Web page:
Tolerance has its limits of course, for example when the villagers start turning from eccentrics into psychotic zombies. When there are more deaths than in any given episode of Midsomer Murders, the social fabric starts to fray noticeably. The most dreaded malady known to middle England threatens - mass hysteria. Such a condition is known in foreign parts to impede the flow of reliable gossip. One’s network is degraded. It also prevents getting things done in the usual way, like the rituals of death. Worst is that panic provokes mutual exploitation, or rather allows whatever exploitation already in play to be made public. Cats break free of bags. The code of English omertà is broken.

I live in Warwickshire, the cultural stage set for Comyns’s story. I think I may love the county almost as much as she did. But English love isn’t necessarily passionate, no matter how intense it might be. It is, rather better said, enduring. And perhaps not spoken about too freely. There are already enough problems that need ignoring. The Avon still floods. The Commonwealth has turned out to be much less troublesome than the Empire. And Teresa May won’t last forever.
Profile Image for Fionnuala.
774 reviews
March 5, 2019

The painting on the cover of the Virago edition of this book is called Dinner on the Hotel Lawn and is one of the panels from Stanley Spencer's Christ Preaching at Cookham Regatta series. Spencer's paintings have always appealed to me for their unusual combination of medieval religiosity and modern absurdity so Virago's choice of Spencer for the covers of Barbara Comyns' novels was one I applauded. Comyns and Spencer have a lot in common. Spencer used his native town of Cookham as inspiration throughout his life, and the river Thames on which the town is situated was a big part of that inspiration. I suspect that Barbara Comyns used her home town of Bedford-on-Avon for inspiration too and the Avon must have been close to her heart (an unnamed river plays a big part in this book). The artist and the writer (who was also an artist) are alike in other ways too. Both have a talent for juxtaposing the serious with the ridiculous and both rely on the Bible for their imagery. This book begins with a flood, moves on to a plague, features a mob persecuting a Christ-like figure, and finishes with an almost divine retribution. But don't be put off by such doom-laden themes because the story is essentially a comedy, as well as a subtle satire on the time in which it is set: pre WWI England — coincidentally the period in which Stanley Spencer set many of his paintings though both he and Barbara Comyns did much of their work decades later.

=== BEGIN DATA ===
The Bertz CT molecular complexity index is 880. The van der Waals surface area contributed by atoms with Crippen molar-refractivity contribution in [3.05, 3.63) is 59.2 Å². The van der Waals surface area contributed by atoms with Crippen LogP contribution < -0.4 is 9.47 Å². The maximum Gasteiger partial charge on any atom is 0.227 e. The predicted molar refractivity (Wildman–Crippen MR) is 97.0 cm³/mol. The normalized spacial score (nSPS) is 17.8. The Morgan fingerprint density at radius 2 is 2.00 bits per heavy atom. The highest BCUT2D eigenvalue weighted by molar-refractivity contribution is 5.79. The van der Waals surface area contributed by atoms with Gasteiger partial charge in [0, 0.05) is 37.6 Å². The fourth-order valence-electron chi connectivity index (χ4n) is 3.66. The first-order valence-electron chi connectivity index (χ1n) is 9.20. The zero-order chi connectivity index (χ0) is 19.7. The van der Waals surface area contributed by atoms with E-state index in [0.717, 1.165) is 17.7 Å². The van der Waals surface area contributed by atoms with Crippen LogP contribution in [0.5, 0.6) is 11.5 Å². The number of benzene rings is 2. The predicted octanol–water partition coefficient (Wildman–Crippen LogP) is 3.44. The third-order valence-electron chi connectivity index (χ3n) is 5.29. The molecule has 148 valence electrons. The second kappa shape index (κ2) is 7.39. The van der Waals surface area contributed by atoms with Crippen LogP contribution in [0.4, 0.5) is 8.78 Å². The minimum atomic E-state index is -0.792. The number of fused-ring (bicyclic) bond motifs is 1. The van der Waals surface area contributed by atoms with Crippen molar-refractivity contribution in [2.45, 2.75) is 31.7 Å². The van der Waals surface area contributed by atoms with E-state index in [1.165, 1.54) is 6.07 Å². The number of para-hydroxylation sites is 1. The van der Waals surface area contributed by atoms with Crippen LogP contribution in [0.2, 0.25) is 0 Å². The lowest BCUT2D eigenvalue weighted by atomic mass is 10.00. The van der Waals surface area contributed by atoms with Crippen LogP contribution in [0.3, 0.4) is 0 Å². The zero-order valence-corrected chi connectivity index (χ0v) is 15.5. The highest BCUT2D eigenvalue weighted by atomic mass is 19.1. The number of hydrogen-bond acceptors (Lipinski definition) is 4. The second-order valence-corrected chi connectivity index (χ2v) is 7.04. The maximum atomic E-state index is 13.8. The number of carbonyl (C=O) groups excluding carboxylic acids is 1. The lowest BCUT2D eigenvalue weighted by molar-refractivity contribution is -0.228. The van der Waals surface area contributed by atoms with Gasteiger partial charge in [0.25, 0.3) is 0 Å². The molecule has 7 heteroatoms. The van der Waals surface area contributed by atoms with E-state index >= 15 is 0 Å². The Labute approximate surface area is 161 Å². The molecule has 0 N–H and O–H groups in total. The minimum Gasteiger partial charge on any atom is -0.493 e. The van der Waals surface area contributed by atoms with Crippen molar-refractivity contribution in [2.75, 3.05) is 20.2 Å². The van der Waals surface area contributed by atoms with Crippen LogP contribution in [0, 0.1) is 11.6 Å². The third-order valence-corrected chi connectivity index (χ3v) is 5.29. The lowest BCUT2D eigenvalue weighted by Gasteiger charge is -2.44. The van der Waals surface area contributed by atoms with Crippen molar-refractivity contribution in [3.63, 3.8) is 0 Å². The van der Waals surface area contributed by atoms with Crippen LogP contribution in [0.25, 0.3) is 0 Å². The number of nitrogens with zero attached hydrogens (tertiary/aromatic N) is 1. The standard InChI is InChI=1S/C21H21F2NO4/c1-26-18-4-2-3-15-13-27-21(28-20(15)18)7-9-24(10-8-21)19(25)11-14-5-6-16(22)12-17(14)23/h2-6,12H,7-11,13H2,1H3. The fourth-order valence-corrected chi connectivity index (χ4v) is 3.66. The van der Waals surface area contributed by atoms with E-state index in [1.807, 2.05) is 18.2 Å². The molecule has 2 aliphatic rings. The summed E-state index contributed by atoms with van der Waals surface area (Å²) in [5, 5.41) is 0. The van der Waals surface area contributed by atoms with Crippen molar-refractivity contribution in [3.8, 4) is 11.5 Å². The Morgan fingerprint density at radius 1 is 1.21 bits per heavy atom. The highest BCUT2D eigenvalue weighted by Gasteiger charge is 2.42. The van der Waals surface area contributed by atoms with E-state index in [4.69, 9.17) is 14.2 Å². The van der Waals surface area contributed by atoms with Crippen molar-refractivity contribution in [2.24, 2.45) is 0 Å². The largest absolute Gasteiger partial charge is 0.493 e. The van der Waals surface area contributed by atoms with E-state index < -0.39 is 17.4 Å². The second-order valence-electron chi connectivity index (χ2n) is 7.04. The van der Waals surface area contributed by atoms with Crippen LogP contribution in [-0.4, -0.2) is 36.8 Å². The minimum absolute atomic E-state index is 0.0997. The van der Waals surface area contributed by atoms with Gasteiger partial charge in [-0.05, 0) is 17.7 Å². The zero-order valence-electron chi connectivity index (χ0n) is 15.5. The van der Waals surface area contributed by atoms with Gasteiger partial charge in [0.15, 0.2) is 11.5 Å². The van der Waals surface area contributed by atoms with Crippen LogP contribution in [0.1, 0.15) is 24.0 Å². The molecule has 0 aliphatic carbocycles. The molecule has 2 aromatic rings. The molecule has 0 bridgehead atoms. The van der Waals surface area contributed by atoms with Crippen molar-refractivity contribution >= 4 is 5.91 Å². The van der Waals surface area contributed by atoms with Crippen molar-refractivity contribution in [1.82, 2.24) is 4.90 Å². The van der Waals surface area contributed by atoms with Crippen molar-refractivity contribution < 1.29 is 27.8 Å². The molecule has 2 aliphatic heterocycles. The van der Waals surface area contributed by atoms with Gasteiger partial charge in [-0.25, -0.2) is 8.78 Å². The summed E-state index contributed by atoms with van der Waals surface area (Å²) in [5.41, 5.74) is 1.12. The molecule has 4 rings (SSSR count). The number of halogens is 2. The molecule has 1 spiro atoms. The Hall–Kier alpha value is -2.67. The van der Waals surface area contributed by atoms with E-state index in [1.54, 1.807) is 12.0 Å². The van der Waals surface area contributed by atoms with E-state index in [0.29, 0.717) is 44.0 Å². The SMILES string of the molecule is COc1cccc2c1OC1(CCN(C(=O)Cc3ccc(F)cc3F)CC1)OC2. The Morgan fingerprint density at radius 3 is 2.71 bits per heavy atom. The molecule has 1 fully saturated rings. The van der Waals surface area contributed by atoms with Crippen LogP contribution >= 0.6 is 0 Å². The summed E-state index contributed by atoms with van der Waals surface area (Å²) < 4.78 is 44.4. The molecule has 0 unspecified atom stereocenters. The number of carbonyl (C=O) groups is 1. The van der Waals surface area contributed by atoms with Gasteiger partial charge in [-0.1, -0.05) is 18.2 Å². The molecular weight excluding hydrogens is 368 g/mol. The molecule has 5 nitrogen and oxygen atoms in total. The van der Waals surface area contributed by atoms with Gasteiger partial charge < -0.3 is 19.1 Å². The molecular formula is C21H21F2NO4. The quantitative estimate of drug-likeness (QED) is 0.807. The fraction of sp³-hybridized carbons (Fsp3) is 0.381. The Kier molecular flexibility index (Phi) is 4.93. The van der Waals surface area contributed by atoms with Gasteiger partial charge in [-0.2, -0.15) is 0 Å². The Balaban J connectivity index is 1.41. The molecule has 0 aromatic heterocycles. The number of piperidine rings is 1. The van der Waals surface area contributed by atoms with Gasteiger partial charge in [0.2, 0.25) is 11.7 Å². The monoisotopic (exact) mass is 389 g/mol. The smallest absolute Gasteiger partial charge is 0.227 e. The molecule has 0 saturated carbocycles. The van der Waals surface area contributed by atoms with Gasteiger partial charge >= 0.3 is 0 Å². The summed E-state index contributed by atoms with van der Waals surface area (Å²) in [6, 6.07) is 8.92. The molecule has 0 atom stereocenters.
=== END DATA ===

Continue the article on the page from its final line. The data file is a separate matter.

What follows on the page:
The places and times we grow up in can be very powerful indeed.
Profile Image for karen.
3,976 reviews170k followers
June 6, 2018
this book was a perfect book to read directly after prayer for the dying. when i was reading the o'nan, i kept thinking "this is like an even sadder winesburg, ohio", even though that was a poor comparison. but i still feel that way. this one is closer to what an even more depressing winesburg would be, because it is also funny, which is an element not to be found in the o'nan.

but funny in the way that, as you are laughing, you are horrified.

there are several elements that, bizarrely, occur in both the o'nan and the comyns, causing me to have to pause and think, "okay, did the horse hit his head on the tree in this one or the other??" etc. (it was in the o'nan, in case you are consumed with curiosity):

1) disease tearing through a town killing nearly everybody compounded by an aggressive act of nature (in this case, a flood precedes, but does not cause, the disease)
2) many animal deaths/many human deaths

but there are vast chasms of difference between the two books.

this is not a quietly haunting piece meditating on man's place in God's world, this third-person piece is closer in tone to a book narrated by a child or forrest gump or a god. there is an emotional disconnect between what is happening and the overall tone; it is entirely dispassionate. even the humor is less written than perceived; extracted from the reader themselves.and it is always undercut by the gross, the tainted - ants in the sandwiches, slugs in the water-pump, the corpses of peacocks floating by, the beds full of blood, the slit throat like a smile...but i am not imagining the humor, for all of this.

what's the plot, karen? well, that's the tricky part, innit? this book reads like someone spun a reel of film and picked two arbitrary points at which to cut, and called it a day. the opening scene comes directly after a flood, where the willoweed family and their help are sorting out the living from the dead animals, and setting the house in order. it ends after something major happens that is very briefly touched upon, and then all is summed-up in an 80's movie-style "this person did this and this person became that and this person went "weeee weee weee" all the way home."

in between, all is madness. literally - madness. disease takes over the inhabitants of the town, as one after the other succumbs, goes mad, and frequently kills themselves.did i mention this was funny? it is a sour kind of funny - not madcap or dry or satirical, but genuinely funny, when it's not all madness and death. trust me.